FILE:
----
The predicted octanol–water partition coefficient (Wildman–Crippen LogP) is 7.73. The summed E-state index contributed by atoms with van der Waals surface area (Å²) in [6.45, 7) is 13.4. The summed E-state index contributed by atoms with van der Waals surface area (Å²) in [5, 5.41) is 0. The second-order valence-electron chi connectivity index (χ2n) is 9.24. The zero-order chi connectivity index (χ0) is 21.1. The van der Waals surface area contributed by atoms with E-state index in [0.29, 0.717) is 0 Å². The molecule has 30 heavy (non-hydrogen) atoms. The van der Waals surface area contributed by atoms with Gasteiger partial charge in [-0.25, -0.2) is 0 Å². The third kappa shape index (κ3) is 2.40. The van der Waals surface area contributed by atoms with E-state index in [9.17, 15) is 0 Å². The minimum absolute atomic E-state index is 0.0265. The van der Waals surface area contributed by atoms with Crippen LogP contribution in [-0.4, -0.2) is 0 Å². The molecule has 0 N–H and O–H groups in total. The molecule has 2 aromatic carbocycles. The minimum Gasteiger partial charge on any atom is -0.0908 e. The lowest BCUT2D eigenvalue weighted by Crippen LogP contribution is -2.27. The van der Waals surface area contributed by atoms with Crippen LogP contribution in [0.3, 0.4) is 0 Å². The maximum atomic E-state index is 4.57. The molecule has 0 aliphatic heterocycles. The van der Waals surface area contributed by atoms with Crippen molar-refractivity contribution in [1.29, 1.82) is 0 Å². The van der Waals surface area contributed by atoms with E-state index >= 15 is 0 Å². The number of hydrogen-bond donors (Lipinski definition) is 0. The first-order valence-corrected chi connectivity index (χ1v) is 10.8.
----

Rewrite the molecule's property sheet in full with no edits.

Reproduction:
The predicted octanol–water partition coefficient (Wildman–Crippen LogP) is 7.73. The summed E-state index contributed by atoms with van der Waals surface area (Å²) in [6.45, 7) is 13.4. The summed E-state index contributed by atoms with van der Waals surface area (Å²) in [5, 5.41) is 0. The second-order valence-electron chi connectivity index (χ2n) is 9.24. The zero-order chi connectivity index (χ0) is 21.1. The van der Waals surface area contributed by atoms with E-state index in [0.29, 0.717) is 0 Å². The molecule has 30 heavy (non-hydrogen) atoms. The van der Waals surface area contributed by atoms with Gasteiger partial charge in [-0.25, -0.2) is 0 Å². The third kappa shape index (κ3) is 2.40. The van der Waals surface area contributed by atoms with E-state index in [9.17, 15) is 0 Å². The minimum absolute atomic E-state index is 0.0265. The van der Waals surface area contributed by atoms with Crippen LogP contribution in [-0.4, -0.2) is 0 Å². The molecule has 0 N–H and O–H groups in total. The molecule has 2 aromatic carbocycles. The minimum Gasteiger partial charge on any atom is -0.0908 e. The lowest BCUT2D eigenvalue weighted by Crippen LogP contribution is -2.27. The van der Waals surface area contributed by atoms with Crippen LogP contribution in [0.3, 0.4) is 0 Å². The maximum atomic E-state index is 4.57. The molecule has 0 aliphatic heterocycles. The van der Waals surface area contributed by atoms with Crippen molar-refractivity contribution in [1.29, 1.82) is 0 Å². The van der Waals surface area contributed by atoms with E-state index >= 15 is 0 Å². The number of hydrogen-bond donors (Lipinski definition) is 0. The first-order valence-corrected chi connectivity index (χ1v) is 10.8.